A bankrupt city

 

For years the bankruptcy of Detroit, Michigan’s largest city, was a financial accident waiting to happen. Last week it finally did. With debts of more than $18 billion (€13.6 billion) the city, where two million people once lived but only 700,000 now reside, admitted defeat and filed for bankruptcy. Detroit became the first major US city to go broke. And it did so four years after two of the city’s major employers - General Motors and Chrysler - went bankrupt. The motor companies have since recovered, helped by a bailout from the US government. Detroit will struggle to do so.

Many explanations are given for the demise of a once great city. For decades, Detroit, or Motown, has been badly governed. The city was over reliant on a contracting motor industry that had lost its competitive advantage, and was struggling to survive. In a globalised world with few barriers to trade, Motown failed to compete against cheaper cars manufactured overseas. The city’s politicians blithely ignored the challenges the industry faced. They produced no alternative jobs strategy, failed to invest in Detroit’s infrastructure, and now deserve much of the blame for the city’s decline and fall.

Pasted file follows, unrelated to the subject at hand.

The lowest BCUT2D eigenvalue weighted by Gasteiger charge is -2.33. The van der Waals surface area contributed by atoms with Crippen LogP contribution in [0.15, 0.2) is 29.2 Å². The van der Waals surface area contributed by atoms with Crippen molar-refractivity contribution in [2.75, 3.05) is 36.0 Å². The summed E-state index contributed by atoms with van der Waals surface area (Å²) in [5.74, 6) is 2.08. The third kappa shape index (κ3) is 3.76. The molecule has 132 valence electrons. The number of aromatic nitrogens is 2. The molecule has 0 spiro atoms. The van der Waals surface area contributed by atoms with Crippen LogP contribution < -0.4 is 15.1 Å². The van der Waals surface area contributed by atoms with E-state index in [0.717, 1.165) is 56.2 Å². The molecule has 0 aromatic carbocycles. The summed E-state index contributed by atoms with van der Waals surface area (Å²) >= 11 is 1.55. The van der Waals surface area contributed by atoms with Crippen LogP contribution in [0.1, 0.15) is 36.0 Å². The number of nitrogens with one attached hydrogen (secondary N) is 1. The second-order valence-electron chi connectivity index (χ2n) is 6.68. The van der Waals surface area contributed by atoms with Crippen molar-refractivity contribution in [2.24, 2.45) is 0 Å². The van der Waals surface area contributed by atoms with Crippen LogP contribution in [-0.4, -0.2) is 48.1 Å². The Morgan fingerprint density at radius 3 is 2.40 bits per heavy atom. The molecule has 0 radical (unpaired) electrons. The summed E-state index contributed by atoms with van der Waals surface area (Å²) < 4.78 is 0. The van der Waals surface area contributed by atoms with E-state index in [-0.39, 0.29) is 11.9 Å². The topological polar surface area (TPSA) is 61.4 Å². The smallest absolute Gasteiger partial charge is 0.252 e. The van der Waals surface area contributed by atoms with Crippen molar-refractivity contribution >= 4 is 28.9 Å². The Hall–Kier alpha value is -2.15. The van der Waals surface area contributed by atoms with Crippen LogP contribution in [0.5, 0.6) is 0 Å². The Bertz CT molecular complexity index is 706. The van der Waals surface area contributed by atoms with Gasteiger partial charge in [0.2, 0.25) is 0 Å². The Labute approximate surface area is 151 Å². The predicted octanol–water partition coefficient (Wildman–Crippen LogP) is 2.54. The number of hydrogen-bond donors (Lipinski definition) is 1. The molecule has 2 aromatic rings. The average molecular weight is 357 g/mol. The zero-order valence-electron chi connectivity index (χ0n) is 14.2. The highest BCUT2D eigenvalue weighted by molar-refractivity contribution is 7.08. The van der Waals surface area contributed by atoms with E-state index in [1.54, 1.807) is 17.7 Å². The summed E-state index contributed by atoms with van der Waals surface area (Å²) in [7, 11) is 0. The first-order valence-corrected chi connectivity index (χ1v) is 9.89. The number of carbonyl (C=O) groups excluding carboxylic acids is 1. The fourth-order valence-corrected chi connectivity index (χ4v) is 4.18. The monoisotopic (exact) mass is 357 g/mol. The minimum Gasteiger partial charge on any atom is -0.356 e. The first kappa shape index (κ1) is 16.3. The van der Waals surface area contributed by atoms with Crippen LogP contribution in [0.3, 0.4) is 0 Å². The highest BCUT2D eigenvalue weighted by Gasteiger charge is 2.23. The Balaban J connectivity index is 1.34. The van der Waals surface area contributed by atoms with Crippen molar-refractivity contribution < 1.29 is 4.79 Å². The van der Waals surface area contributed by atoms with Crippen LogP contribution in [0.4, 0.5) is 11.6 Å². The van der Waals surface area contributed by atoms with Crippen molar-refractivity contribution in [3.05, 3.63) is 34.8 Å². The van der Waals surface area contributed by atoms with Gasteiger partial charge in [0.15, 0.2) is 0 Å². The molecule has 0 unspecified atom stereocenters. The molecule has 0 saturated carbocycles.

The economic downturn has accelerated the pace of that decline, with high unemployment and a falling population, as a mobile middle class leaves. Public services have become less efficient - the police take 60 minutes to respond to a call for help, and 40 per cent of the city’s street lighting no longer works. Detroit can neither raise taxes - already high; nor cut services - already greatly curtailed. Municipal retirees now risk losing a large part of their pensions and bondholders too are facing a substantial haircut on their investment as the bankruptcy process unfolds. Can Detroit save itself, by using the opportunity that bankruptcy presents to start again, and to reinvent itself? New York once came close to bankruptcy, and recovered strongly. Detroit faces a much bigger challenge, and like the city’s motor industry in 2009, will almost certainly need a bailout.

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